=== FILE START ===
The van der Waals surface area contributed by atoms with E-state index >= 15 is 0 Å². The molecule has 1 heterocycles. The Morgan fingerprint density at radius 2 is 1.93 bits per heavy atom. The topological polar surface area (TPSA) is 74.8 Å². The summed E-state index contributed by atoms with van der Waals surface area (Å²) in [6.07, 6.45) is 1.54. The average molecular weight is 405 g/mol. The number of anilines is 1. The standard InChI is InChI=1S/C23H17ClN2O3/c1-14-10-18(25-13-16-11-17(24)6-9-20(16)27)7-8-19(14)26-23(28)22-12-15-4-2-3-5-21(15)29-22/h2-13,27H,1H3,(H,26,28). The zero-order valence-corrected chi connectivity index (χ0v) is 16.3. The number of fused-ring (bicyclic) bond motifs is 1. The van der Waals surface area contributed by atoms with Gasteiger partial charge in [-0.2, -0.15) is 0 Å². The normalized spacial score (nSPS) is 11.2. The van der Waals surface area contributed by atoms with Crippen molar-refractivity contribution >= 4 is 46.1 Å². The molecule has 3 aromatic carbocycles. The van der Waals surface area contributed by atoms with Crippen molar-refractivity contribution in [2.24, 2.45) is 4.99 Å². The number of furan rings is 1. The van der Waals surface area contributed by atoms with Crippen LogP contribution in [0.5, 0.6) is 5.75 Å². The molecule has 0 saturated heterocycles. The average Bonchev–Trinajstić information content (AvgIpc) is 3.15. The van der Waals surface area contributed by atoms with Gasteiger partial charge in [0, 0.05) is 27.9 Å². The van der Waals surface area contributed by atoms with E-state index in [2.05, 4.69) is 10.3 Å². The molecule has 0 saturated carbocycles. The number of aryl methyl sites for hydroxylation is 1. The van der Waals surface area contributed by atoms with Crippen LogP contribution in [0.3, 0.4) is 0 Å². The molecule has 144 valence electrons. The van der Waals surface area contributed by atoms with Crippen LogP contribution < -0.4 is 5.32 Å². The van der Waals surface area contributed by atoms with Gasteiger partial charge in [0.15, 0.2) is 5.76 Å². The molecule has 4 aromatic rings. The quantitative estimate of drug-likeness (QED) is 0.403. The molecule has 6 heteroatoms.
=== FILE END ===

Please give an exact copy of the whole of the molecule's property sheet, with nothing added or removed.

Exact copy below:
The van der Waals surface area contributed by atoms with E-state index >= 15 is 0 Å². The molecule has 1 heterocycles. The Morgan fingerprint density at radius 2 is 1.93 bits per heavy atom. The topological polar surface area (TPSA) is 74.8 Å². The summed E-state index contributed by atoms with van der Waals surface area (Å²) in [6.07, 6.45) is 1.54. The average molecular weight is 405 g/mol. The number of anilines is 1. The standard InChI is InChI=1S/C23H17ClN2O3/c1-14-10-18(25-13-16-11-17(24)6-9-20(16)27)7-8-19(14)26-23(28)22-12-15-4-2-3-5-21(15)29-22/h2-13,27H,1H3,(H,26,28). The zero-order valence-corrected chi connectivity index (χ0v) is 16.3. The number of fused-ring (bicyclic) bond motifs is 1. The van der Waals surface area contributed by atoms with Gasteiger partial charge in [-0.2, -0.15) is 0 Å². The normalized spacial score (nSPS) is 11.2. The van der Waals surface area contributed by atoms with Crippen molar-refractivity contribution >= 4 is 46.1 Å². The molecule has 3 aromatic carbocycles. The van der Waals surface area contributed by atoms with Crippen molar-refractivity contribution in [2.24, 2.45) is 4.99 Å². The number of furan rings is 1. The van der Waals surface area contributed by atoms with Crippen LogP contribution in [0.5, 0.6) is 5.75 Å². The molecule has 0 saturated heterocycles. The average Bonchev–Trinajstić information content (AvgIpc) is 3.15. The van der Waals surface area contributed by atoms with Gasteiger partial charge in [0, 0.05) is 27.9 Å². The van der Waals surface area contributed by atoms with E-state index in [2.05, 4.69) is 10.3 Å². The molecule has 0 saturated carbocycles. The number of aryl methyl sites for hydroxylation is 1. The van der Waals surface area contributed by atoms with Crippen LogP contribution in [0.3, 0.4) is 0 Å². The molecule has 144 valence electrons. The van der Waals surface area contributed by atoms with Crippen LogP contribution < -0.4 is 5.32 Å². The van der Waals surface area contributed by atoms with Gasteiger partial charge in [0.15, 0.2) is 5.76 Å². The molecule has 4 aromatic rings. The quantitative estimate of drug-likeness (QED) is 0.403. The molecule has 6 heteroatoms.